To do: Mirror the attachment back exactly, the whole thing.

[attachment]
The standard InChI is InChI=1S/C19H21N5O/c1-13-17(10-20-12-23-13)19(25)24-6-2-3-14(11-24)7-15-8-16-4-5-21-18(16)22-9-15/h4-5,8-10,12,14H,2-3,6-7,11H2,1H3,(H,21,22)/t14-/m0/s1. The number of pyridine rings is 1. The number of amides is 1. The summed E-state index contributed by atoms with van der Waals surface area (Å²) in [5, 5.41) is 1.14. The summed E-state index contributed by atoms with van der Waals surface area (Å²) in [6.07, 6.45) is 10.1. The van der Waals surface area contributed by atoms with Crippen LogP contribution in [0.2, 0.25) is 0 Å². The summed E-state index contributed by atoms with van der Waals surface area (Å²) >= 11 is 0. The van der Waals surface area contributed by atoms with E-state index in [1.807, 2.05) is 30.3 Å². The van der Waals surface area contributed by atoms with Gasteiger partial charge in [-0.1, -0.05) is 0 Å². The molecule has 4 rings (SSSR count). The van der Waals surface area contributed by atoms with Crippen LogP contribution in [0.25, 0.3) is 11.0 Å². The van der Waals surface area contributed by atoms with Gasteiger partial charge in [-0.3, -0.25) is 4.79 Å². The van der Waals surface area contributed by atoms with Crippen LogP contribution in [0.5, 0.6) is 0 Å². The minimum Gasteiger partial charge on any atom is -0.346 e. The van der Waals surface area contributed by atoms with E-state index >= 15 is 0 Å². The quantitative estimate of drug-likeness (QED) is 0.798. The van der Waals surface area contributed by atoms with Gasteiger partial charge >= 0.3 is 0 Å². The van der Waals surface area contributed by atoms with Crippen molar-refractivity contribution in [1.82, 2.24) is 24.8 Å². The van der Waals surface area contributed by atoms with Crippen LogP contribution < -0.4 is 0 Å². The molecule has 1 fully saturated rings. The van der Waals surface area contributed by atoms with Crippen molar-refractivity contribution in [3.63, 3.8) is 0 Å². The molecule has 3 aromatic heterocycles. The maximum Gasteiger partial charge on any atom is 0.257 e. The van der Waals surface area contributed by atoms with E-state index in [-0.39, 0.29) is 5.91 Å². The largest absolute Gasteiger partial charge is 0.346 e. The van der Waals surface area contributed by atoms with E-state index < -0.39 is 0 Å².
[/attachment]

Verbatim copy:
The standard InChI is InChI=1S/C19H21N5O/c1-13-17(10-20-12-23-13)19(25)24-6-2-3-14(11-24)7-15-8-16-4-5-21-18(16)22-9-15/h4-5,8-10,12,14H,2-3,6-7,11H2,1H3,(H,21,22)/t14-/m0/s1. The number of pyridine rings is 1. The number of amides is 1. The summed E-state index contributed by atoms with van der Waals surface area (Å²) in [5, 5.41) is 1.14. The summed E-state index contributed by atoms with van der Waals surface area (Å²) in [6.07, 6.45) is 10.1. The van der Waals surface area contributed by atoms with Crippen LogP contribution in [0.2, 0.25) is 0 Å². The summed E-state index contributed by atoms with van der Waals surface area (Å²) >= 11 is 0. The van der Waals surface area contributed by atoms with E-state index in [1.807, 2.05) is 30.3 Å². The van der Waals surface area contributed by atoms with Gasteiger partial charge in [-0.1, -0.05) is 0 Å². The molecule has 4 rings (SSSR count). The van der Waals surface area contributed by atoms with Crippen LogP contribution in [0.25, 0.3) is 11.0 Å². The van der Waals surface area contributed by atoms with Gasteiger partial charge in [-0.3, -0.25) is 4.79 Å². The van der Waals surface area contributed by atoms with Crippen LogP contribution in [0.5, 0.6) is 0 Å². The minimum Gasteiger partial charge on any atom is -0.346 e. The van der Waals surface area contributed by atoms with E-state index >= 15 is 0 Å². The quantitative estimate of drug-likeness (QED) is 0.798. The van der Waals surface area contributed by atoms with Gasteiger partial charge >= 0.3 is 0 Å². The van der Waals surface area contributed by atoms with Crippen molar-refractivity contribution in [1.82, 2.24) is 24.8 Å². The van der Waals surface area contributed by atoms with Crippen LogP contribution < -0.4 is 0 Å². The molecule has 1 fully saturated rings. The van der Waals surface area contributed by atoms with Crippen molar-refractivity contribution in [3.63, 3.8) is 0 Å². The molecule has 3 aromatic heterocycles. The maximum Gasteiger partial charge on any atom is 0.257 e. The van der Waals surface area contributed by atoms with E-state index in [-0.39, 0.29) is 5.91 Å². The largest absolute Gasteiger partial charge is 0.346 e. The van der Waals surface area contributed by atoms with E-state index < -0.39 is 0 Å².